Mental Health Support is Critical for Crisis Managers and Employees in High-Stress Roles
The Federal Aviation Administration (FAA) has accepted an advisory report recommending expanding mental health monitoring, support and assistance programs for pilots. The move appears to be motivated by a recognized need for assistance networks to enhance the detection and intervention of mental or emotional stress. The nature of such efforts is largely focused on confidential, peer focused intervention. Up to this point, pilots are evaluated in physical exams and indirectly observed for how the stress of their jobs is handled or managed. No psychological exam is currently mandated, but this new emphasis will likely lead to expanding both the testing and support mechanisms. Further, longer-range plans include research into and recognition mechanisms to better understand the psychological and cognitive stress pressures that affect pilots who perform significantly critical roles in risk contexts.
This move should spur a spotlight on cognitive, emotional and psychological support steps for other professionals in high-stress and critical function roles; including those in crisis management, disaster recovery and other contexts where job performance impacts others and operations. For some time now, I have called attention to the impacts of stress, high stress and (even brief periods of) hyper-stress on individuals. The effects (both chronic long term stress and acute short term stress) can erode cognitive functioning, create emotional issues and generate psychological dysfunction that should be better understood and mitigated through support and assistance.
According to National Institute of Mental Health (NIMH), “stress” can be defined as the body and brain’s response to systemic demands. Many things can trigger this response. Emotional, cognitive, physical and psychological stress may be recurring, short-term or long-term and may be caused by a wide range of stressors. Some stressors are major, other stressors can be extreme, such as exposure to violence, and can lead to traumatic stress reactions.
NIMH lists at least three different types of stress, all of which carry physical and mental health risks:
- Routine stress related to the pressures of work, or the nature of duties and responsibilities.
- Stress brought about by witnessing or observing a sudden negative emotional experience, critical episode or life-changing event.
- Traumatic stress, experienced in an event like a major accident or a natural disaster where one may be seriously hurt or in danger of being killed or where others are at risk of being seriously hurt or in danger of being killed.
The body and/or mind responds to each type of stress in similar ways; although, different people may feel it in different ways. Some effects of stress manifest in cognitive or psychological symptoms. Other effects may manifest as physical symptoms. For example, some people experience dysfunctional digestive symptoms, while others may have headaches, sleeplessness, depressed mood, anger and irritability. People under chronic stress are prone to more frequent and severe viral infections, such as the flu or common cold, and vaccines, such as the flu shot, are less effective for them.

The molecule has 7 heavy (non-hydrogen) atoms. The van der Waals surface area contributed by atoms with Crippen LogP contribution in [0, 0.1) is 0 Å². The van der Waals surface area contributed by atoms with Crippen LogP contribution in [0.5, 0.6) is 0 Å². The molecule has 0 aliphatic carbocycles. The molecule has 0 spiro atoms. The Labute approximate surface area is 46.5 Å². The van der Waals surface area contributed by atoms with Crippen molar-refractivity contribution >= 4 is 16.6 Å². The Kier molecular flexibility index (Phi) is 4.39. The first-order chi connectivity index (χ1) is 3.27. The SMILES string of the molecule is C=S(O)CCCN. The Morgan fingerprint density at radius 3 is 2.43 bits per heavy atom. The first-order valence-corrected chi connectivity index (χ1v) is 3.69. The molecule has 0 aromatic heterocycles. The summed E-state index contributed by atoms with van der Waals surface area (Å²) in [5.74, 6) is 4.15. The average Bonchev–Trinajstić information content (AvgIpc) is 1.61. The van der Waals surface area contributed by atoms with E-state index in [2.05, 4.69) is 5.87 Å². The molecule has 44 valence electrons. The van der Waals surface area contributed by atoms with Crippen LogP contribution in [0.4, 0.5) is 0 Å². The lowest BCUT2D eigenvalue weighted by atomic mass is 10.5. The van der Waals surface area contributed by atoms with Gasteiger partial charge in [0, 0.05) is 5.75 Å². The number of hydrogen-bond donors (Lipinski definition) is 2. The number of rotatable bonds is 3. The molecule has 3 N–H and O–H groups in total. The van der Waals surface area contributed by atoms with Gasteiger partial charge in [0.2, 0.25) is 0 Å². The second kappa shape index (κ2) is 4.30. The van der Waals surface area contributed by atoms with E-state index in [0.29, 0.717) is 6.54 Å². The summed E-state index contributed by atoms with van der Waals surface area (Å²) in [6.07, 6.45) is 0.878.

NIMH warns that of all the types of stress, dysfunctional changes from routine stress may be the hardest to notice at first. Because the source of stress tends to be more constant than in cases of acute or traumatic stress, the body gets no clear signal to return to normal functioning. Over time, continued strain on your body and brain from routine stress may lead to serious health or mental health problems.
According to the National Institute of Mental Health “trauma” is often thought of as physical injuries. Psychological trauma is an emotionally painful, shocking, stressful and sometimes life-threatening experience. It may or may not involve physical injuries, and can result from witnessing distressing events. Examples include a natural disaster, industrial accidents and terrorism. Disasters such as hurricanes, earthquakes and floods can claim lives, destroy homes or whole communities and cause serious physical and psychological injuries. Psychological trauma can also be caused by acts of violence.
Reactions (responses) to trauma can be immediate or delayed. Reactions to trauma differ in severity and cover a wide range of behaviors and responses. People with existing mental health problems, past traumatic experiences and/or limited family and social supports may be more reactive (less resilient) to psychological trauma.
Post-Traumatic Stress Disorder (PTSD) is a real and serious illness. PTSD can occur after living through or seeing a dangerous event, such as a war, a hurricane, tornado, violent crime, serious or fatal injuries or a bad accident. PTSD makes one continue to experience stress and fear even after the danger is over and the event is in the past. It can affect one’s life and work performance as well as cognitive and emotional functioning.
Greater Mental Health Support Recommended
Those in the crisis management and disaster response/recovery fields should prioritize the creation and expansion of assistance networks to enhance the detection and intervention of mental or emotional stress for workers in these disciplines. There should also be more research into and recognition mechanisms to better understand the psychological and cognitive stress pressures that affect those who perform significantly critical roles in high risk contexts and who themselves are vulnerable to these effects.